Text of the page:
California Passes COVID-19 Supplemental Paid Sick Leave Law
On February 9, 2022, Governor Newsom signed legislation to revive the COVID-19 supplemental paid sick leave (SPSL) for California employees. SPSL applies to all employers with more than 25 employees and will be retroactive to January 1, 2022. The provision will expire on September 30, 2022. This alert summarizes the key features of the SPSL law.
Reasons Available for Supplemental Paid Sick Leave
An employer is required to provide paid sick leave for covered employees. A “covered employee” is defined as any employee who is unable to work or telework because he or she is:
- Subject to a quarantine or isolation period related to COVID-19 as defined by the State Department of Public Health, the Centers for Disease Control and Prevention, or a local public health officer who has jurisdiction over the workplace;
- Advised by a health care provider to isolate or quarantine due to COVID-19;
- Attending an appointment for themselves or a family member to receive a vaccine or a vaccine booster for protection against COVID-19;
- Experiencing symptoms, or caring for a family member experiencing symptoms, related to a COVID-19 vaccine or booster that prevents the employee from being able to work or telework;
- Experiencing symptoms of COVID-19 and seeking a medical diagnosis;
- Caring for a family member who is subject to an isolation or quarantine period as described above or who has been advised to isolate or quarantine by a healthcare provider; or
- Caring for a child whose school or place of care is closed or otherwise unavailable for reasons related to COVID-19.
Amount of Leave
A full-time employee is entitled to 40 hours of paid leave. A part-time employee who has a regular schedule is entitled to paid leave based on the typical hours he or she works in a one-week period. A part-time employee who works a variable number of hours is entitled paid leave based on an average of his or her hours.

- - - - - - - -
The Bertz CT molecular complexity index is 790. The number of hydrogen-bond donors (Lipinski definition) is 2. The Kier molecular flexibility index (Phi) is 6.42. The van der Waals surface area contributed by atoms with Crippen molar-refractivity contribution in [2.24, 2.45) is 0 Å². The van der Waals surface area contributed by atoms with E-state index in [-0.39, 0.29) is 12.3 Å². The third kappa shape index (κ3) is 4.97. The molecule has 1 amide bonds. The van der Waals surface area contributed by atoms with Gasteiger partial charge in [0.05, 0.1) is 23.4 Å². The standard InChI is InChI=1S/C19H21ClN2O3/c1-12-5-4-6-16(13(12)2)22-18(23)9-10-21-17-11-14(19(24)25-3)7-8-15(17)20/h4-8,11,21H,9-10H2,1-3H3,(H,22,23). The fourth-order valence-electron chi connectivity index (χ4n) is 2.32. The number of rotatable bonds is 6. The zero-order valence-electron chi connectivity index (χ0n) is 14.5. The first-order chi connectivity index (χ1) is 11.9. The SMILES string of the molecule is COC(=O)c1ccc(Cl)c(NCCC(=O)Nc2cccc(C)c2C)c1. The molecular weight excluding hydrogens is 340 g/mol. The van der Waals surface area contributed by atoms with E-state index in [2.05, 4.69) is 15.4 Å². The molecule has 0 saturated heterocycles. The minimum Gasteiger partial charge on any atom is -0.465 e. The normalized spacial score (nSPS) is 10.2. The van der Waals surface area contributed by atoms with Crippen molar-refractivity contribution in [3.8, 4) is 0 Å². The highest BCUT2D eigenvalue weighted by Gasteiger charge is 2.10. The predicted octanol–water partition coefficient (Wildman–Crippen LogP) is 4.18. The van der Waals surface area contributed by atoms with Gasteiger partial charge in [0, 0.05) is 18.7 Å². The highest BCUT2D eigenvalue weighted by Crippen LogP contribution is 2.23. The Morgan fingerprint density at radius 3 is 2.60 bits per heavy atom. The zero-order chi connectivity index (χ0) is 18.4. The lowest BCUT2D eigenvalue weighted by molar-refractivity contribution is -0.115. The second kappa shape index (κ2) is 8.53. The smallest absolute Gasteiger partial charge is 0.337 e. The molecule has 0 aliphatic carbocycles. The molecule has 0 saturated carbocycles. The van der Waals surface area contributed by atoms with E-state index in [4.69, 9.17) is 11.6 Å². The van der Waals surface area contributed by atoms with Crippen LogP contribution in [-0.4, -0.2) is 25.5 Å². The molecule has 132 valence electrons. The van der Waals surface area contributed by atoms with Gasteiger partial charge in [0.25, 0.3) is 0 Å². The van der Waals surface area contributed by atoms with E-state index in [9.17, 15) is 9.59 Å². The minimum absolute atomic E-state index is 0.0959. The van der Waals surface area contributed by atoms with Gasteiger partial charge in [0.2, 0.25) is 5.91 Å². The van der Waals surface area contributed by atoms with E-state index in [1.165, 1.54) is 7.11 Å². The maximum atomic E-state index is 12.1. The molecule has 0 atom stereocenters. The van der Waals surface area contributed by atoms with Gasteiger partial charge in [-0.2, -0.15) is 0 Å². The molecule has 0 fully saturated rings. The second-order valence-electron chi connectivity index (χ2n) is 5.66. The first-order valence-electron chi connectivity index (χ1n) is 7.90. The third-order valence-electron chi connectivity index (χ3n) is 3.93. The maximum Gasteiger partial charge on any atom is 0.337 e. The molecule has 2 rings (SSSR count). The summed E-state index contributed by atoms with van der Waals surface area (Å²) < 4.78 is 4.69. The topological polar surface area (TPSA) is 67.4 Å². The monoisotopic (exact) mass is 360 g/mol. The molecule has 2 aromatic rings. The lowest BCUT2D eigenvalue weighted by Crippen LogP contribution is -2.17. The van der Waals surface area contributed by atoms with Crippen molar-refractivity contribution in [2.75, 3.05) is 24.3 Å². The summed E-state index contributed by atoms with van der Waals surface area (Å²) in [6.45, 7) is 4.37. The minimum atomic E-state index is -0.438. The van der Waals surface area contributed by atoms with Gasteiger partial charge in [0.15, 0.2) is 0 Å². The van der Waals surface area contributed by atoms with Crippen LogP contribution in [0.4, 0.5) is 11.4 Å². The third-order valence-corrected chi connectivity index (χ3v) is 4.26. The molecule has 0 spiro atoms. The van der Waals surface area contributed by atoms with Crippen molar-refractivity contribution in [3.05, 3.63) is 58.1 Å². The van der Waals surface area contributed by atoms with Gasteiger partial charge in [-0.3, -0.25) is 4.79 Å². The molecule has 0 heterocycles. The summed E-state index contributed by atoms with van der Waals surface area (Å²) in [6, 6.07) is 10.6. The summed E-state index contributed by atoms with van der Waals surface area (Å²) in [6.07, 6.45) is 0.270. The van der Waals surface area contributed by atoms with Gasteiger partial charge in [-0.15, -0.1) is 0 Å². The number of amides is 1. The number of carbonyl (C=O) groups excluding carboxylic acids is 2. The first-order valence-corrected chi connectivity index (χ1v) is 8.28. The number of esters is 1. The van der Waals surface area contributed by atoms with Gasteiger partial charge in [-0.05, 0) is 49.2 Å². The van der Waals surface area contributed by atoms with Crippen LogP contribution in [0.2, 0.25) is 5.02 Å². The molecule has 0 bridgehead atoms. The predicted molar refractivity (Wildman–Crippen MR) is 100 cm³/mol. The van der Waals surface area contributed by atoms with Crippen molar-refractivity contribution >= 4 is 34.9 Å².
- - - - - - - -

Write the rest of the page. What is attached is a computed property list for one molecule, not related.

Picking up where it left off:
An employee is entitled to additional leave, not more than 40 hours, if the employee or family member for whom the employee is providing care tests positive for COVID-19. The maximum potential amount of SPSL an employee can receive is 80 hours: (1) up to 40 hours if an employee tests positive or is caring for a family member who tests positive for COVID-19 and (2) up to another 40 hours for other covered reasons such as quarantine, experiencing COVID-19 symptoms, etc.
For each vaccination or vaccine booster, an employer may limit the total SPSL to 3 days or 24 hours unless the employee provides verification from a health care provider that he or she or their family member is continuing to experience symptoms related to a COVID-19 vaccine or vaccine booster.
SPSL Cannot be Substituted for Other Paid Leave
An employer cannot require a covered employee to use any other paid or unpaid leave, paid time off, or vacation time before using SPSL or in lieu of SPSL.
An employer must list the amount of SPSL that the employee has used on either the employee’s itemized wage statement or in a separate writing provided on the designated pay date. The law further requires that the California Division of Labor Standards Enforcement prepare a notice that employers must post in the workplace. An employer may email the notice to employees who do not visit the workplace on a regular basis.
If you have questions about this or any other workforce issue, please do not hesitate to contact your relationship attorney or one of Honigman’s Labor & Employment attorneys.
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